Ric Roman Waugh: Gerard Butler and I have known each other for a number of years and been wanting to work together, and we talked about a number of things. And then I got a call out of the blue about doing the third installment of his Fallen franchise. What Gerard wanted to do was to take the action and the spectacle of the first two movies and send it to new directions and basically make more of an origin story. I love that idea.
So the idea was to not do an event-style plot of the White House being taken in Olympus Has Fallen, or the world leaders being assassinated in London Has Fallen. This movie is about Mike and it shows a day in the life of service. And also the complications that come with that and the heroism and the addictions to the job. You know it’s very much like what our military community or the first responders and law enforcement go through, or even if you think about it, professional athletes.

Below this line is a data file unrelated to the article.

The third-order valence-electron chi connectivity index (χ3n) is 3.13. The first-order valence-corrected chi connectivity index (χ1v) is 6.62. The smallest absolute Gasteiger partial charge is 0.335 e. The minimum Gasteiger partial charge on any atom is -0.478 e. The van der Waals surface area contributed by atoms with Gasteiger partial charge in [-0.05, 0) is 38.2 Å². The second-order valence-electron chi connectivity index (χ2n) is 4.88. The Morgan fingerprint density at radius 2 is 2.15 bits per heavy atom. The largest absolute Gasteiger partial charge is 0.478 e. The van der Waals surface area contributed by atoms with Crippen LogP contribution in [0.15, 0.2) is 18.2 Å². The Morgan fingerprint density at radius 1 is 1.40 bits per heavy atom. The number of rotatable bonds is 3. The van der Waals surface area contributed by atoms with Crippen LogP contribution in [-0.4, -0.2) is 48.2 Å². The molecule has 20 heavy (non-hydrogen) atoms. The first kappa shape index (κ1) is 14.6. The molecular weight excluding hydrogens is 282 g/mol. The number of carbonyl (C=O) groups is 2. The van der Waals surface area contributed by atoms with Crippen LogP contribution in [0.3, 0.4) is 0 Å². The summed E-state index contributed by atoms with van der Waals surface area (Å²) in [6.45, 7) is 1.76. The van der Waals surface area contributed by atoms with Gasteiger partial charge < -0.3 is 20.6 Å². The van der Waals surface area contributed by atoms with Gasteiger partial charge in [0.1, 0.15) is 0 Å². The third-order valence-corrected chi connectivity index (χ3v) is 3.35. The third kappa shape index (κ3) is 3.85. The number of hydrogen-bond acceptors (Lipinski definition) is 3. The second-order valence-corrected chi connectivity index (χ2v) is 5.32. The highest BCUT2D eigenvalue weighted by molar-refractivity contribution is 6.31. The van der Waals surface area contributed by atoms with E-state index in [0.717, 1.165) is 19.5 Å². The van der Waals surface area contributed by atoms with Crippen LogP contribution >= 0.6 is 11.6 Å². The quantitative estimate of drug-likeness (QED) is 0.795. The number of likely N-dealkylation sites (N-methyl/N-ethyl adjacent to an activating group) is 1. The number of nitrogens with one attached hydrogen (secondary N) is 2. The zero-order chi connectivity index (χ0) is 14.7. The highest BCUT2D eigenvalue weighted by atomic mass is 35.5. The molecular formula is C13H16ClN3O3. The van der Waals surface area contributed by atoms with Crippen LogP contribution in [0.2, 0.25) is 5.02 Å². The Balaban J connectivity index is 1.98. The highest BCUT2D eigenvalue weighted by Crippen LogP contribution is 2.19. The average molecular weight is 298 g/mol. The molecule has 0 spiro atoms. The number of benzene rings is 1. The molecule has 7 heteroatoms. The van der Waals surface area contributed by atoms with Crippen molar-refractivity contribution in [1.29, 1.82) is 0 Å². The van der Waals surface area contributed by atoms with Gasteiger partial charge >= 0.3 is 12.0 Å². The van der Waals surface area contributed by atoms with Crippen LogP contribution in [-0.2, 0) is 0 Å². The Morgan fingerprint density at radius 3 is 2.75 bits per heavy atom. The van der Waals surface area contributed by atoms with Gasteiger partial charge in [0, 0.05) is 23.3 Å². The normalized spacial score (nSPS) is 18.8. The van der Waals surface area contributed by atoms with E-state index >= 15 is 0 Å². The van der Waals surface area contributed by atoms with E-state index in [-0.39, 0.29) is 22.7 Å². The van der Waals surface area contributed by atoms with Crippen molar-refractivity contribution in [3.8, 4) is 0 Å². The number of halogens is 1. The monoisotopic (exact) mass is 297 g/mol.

Mickey Nelson: Most of the Secret Service men and woman that retire go on to do something else–like now I try to do projects like this, so that is a challenge. Luckily you train all along the way, not just initially when you go into the Secret Service. So I think that really helps you adjust. You realize that you can’t stay on all of the time so you inject, as Ric always talks about, a lot of levity. You will see some levity, in the movie. I use that still to this day quite a bit as you probably have noticed. So that’s kind of what helps me deescalate.
If you want a master class in acting, watch the faces of three brilliant actresses as they take a an elevator in this trailer for “Bombshell,” based on the sexual harassment scandal at FOX News.
Margo Robbie plays Kayla Pospisil, Charlize Theron plays Megyn Kelly, and Nicole Kidman plays Gretchen Carlson. The powerhouse cast also includes Alice Eve as Ainsley Earhardt, Allison Janney as lawyer Susan Estrich, and John Lithgow as the late Roger Ailes.
We mourn the loss of Peter Fonda, a fine actor whose work was overshadowed by his Oscar-winning father, Henry Fonda, and sister, Jane Fonda. He will be best remembered for “Easy Rider,” a film that turned Hollywood upside down in the late 60’s with its fiercely independent spirit on and off-screen.